Vehicle shoppers who were considering a vehicle (new or used) before the pandemic are rethinking the type of vehicle they plan to purchase. At least a third of vehicle shoppers are now more likely to purchase a less expensive vehicle (35%) and close to two in five are more likely be shopping for a fuel-efficient vehicle (39%). About half of them say they have not changed the amount they plan to spend on a vehicle (52%) or the level of fuel efficiency (48%) they seek. Helping customers feel comfortable with the amount they’re spending on a vehicle at purchase and over the vehicle ownership lifecycle will be crucial for manufacturers.

Two in five vehicle shoppers are now more likely to be considering a new vehicle (39%) than they were before the pandemic. This is good news for manufacturers who have seen sales decline sharply as a result of the pandemic. Sales are most likely to be led by Millennials (50%) and Gen X (45%) who are showing the most interest in new vehicles. Conversely, Gen Z shoppers (51%) are more likely to consider used vehicles while the majority of Baby Boomers (56%) have not changed the type of vehicle they’re considering.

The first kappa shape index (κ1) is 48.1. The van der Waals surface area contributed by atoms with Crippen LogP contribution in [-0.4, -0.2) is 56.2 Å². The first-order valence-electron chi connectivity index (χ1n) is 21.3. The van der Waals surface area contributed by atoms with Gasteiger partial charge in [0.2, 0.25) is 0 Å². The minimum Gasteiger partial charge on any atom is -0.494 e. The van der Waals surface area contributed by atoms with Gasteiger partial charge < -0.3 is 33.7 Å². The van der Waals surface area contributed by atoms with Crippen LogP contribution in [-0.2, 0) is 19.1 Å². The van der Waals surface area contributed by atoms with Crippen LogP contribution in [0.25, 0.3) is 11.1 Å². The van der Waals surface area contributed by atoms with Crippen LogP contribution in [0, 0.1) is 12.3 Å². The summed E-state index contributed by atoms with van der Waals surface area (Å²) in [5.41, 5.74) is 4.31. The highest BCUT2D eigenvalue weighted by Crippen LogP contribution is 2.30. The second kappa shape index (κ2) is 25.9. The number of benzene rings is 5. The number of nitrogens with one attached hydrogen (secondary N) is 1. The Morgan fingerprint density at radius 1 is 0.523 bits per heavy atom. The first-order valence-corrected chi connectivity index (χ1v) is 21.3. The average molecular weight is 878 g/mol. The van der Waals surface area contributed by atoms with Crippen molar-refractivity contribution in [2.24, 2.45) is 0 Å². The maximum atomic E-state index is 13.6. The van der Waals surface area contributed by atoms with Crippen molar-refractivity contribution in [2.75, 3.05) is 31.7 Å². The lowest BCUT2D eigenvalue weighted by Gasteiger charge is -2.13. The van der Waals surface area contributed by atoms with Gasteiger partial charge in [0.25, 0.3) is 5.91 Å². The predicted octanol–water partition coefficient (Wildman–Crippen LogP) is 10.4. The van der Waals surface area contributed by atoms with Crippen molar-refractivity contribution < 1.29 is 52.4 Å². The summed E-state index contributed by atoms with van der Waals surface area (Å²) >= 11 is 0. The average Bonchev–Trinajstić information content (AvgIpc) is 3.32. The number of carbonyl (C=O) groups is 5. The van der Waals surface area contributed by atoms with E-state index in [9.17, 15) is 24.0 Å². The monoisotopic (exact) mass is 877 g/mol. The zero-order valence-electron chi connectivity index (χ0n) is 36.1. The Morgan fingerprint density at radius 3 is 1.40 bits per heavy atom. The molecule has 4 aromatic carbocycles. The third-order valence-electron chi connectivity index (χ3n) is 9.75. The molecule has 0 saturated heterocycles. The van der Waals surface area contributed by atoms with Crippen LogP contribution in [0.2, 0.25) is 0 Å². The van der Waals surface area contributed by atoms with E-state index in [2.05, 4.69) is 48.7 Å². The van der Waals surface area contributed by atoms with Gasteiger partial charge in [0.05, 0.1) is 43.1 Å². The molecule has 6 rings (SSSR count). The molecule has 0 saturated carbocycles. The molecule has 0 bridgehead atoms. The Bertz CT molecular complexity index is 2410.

When it comes to vehicle size, one-half of vehicle shoppers haven’t altered their consideration (52%). This is especially true for older shoppers. Young shoppers, however, are reconsidering their vehicle size. Gen Z shoppers are now more likely to consider a smaller vehicle (47%) compared to Millennials who are more likely to consider a larger vehicle (38%).

Powertrain consideration is unwavering for 47% of vehicle shoppers still in-market. A slightly higher percentage of shoppers are now more likely to consider a gas/diesel engine (30%) as they are to now consider a hybrid electric vehicle (24%). Gen X shoppers show more interest in hybrid electric vehicles (33%). Conversely, Baby Boomers show the least new consideration for hybrid electrics vehicles (10%). The majority of Baby Boomers have not shifted their powertrain consideration (61%). The big implication for automakers is that demand continues to exist for alternative powertrains, particularly among younger shoppers, but this must be measured against small demand among Baby Boomers.



Greg Paratore

Research Director

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